There is not now, nor has there ever been, nor will there ever be, grounds for someone to rightfully claim that there are no moral absolutes. God, by nature, is moral. God, himself, is absolute. And above all else, God alone is perfect and requires no example of morality. We do.

With A Cup of Coffee…

Below is some content I’ve enjoyed over the past week or so. Maybe you’ll enjoy them as well.

1.“The Slender Man Made Me Do It”: Compelled to Violence by an Internet Myth by S.D. Kelly

This is extremely disturbing. The idea that a make believe figure on the internet has captivated the minds of young people in such a way that they commit such hideous crimes to “please” him. This is just another reason that parents MUST be involved in monitoring their childrens entertainment habits.

2. 12 Questions to Ask Before You Watch ‘Game of Thrones’ by John Piper

This article is a transcript from the Ask Pastor John podcast. Great content here. All 12 questions are applicable in all forms of entertainment. All 12 questions convicted me.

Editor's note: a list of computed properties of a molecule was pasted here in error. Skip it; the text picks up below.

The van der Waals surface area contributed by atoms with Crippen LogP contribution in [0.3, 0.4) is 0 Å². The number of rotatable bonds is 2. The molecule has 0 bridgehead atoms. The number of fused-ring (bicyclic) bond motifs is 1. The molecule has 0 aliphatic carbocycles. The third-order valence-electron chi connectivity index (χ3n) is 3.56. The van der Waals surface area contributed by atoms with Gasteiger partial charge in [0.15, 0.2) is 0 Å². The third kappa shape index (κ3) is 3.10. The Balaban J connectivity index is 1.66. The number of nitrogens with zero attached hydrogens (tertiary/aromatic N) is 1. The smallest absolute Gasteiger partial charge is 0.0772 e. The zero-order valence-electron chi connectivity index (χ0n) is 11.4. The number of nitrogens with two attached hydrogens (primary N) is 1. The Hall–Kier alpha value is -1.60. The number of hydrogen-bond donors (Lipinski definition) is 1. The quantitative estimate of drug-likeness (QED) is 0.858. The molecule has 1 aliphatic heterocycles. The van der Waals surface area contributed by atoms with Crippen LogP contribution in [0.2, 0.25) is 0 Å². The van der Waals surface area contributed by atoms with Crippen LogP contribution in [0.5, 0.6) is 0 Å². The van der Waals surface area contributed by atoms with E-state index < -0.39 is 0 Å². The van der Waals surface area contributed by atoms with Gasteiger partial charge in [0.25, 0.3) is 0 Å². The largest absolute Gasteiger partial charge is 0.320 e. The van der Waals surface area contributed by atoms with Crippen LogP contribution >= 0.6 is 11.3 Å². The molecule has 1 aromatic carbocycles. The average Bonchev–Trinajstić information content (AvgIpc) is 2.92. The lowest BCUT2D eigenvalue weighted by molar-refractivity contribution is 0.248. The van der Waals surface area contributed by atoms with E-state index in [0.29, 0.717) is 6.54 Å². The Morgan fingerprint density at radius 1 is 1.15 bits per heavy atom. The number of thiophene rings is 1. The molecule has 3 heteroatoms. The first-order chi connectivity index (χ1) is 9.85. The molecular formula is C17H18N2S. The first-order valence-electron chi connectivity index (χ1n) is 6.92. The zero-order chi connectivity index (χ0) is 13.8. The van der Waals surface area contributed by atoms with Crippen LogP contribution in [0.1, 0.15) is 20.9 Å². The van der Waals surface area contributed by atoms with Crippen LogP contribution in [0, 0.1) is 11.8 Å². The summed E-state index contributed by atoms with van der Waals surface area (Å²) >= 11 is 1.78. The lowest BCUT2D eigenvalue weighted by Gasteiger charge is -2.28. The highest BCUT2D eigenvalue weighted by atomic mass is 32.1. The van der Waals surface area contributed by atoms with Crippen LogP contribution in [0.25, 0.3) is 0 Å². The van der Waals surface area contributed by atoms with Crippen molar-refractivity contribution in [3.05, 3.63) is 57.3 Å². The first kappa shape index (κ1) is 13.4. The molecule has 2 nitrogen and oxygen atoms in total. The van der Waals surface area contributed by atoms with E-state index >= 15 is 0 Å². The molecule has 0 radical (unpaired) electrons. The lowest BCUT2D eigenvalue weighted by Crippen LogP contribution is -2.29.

3. on daughters and dating: how to intimidate suitors by Jen Wilkins

Great article from Jen. I, too, found the “Application to Date My Daughter” funny…I still do, if I’m honest. However, I truly appreciate Jen’s exhortation to protect our daughters in a more secure and Godly way.

4. LOL Interwebz: Six Things You Can Stop Telling People to Stop Posting on Social Media by Luke T. Harrington

This is just funny…and so relevant. Admittedly, I thought some of the same thoughts mentioned here.

5. The Briefing – 06/20/2014 by Al Mohler

I’ve recently started listening to Al Mohler’s podcast. This particular broadcast is on the recent decision by the PCUSA to recognize same-sex marriage and a forthcoming movie called “Obvious Child”, Hollywood’s bold attempt to normalize and downplay the seriousness of abortion. Regardless of where you stand on either issue, take about 15 – 20 minutes to listen to this podcast.